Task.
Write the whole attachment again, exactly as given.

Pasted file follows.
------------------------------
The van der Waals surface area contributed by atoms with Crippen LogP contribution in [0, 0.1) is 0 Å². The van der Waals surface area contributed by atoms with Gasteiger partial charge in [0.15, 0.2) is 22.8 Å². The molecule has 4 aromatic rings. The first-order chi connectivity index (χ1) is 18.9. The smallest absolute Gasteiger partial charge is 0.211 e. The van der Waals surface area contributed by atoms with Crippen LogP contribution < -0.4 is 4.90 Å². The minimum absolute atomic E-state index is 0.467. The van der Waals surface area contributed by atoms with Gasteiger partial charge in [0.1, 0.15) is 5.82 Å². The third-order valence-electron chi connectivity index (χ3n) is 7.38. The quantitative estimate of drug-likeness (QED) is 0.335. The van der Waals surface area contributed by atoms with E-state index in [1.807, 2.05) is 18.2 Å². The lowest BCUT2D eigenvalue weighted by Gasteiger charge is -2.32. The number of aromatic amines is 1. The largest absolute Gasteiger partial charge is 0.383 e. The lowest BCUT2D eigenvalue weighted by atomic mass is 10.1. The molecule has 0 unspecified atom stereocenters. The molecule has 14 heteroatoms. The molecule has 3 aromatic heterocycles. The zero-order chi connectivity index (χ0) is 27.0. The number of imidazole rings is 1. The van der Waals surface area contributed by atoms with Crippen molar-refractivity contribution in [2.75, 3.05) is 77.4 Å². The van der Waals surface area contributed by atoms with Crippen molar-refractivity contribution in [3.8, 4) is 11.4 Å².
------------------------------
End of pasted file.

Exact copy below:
The van der Waals surface area contributed by atoms with Crippen LogP contribution in [0, 0.1) is 0 Å². The van der Waals surface area contributed by atoms with Gasteiger partial charge in [0.15, 0.2) is 22.8 Å². The molecule has 4 aromatic rings. The first-order chi connectivity index (χ1) is 18.9. The smallest absolute Gasteiger partial charge is 0.211 e. The van der Waals surface area contributed by atoms with Crippen LogP contribution < -0.4 is 4.90 Å². The minimum absolute atomic E-state index is 0.467. The van der Waals surface area contributed by atoms with Gasteiger partial charge in [0.1, 0.15) is 5.82 Å². The third-order valence-electron chi connectivity index (χ3n) is 7.38. The quantitative estimate of drug-likeness (QED) is 0.335. The van der Waals surface area contributed by atoms with E-state index in [1.807, 2.05) is 18.2 Å². The lowest BCUT2D eigenvalue weighted by Gasteiger charge is -2.32. The number of aromatic amines is 1. The largest absolute Gasteiger partial charge is 0.383 e. The lowest BCUT2D eigenvalue weighted by atomic mass is 10.1. The molecule has 0 unspecified atom stereocenters. The molecule has 14 heteroatoms. The molecule has 3 aromatic heterocycles. The zero-order chi connectivity index (χ0) is 27.0. The number of imidazole rings is 1. The van der Waals surface area contributed by atoms with Crippen molar-refractivity contribution in [2.75, 3.05) is 77.4 Å². The van der Waals surface area contributed by atoms with Crippen molar-refractivity contribution in [3.8, 4) is 11.4 Å².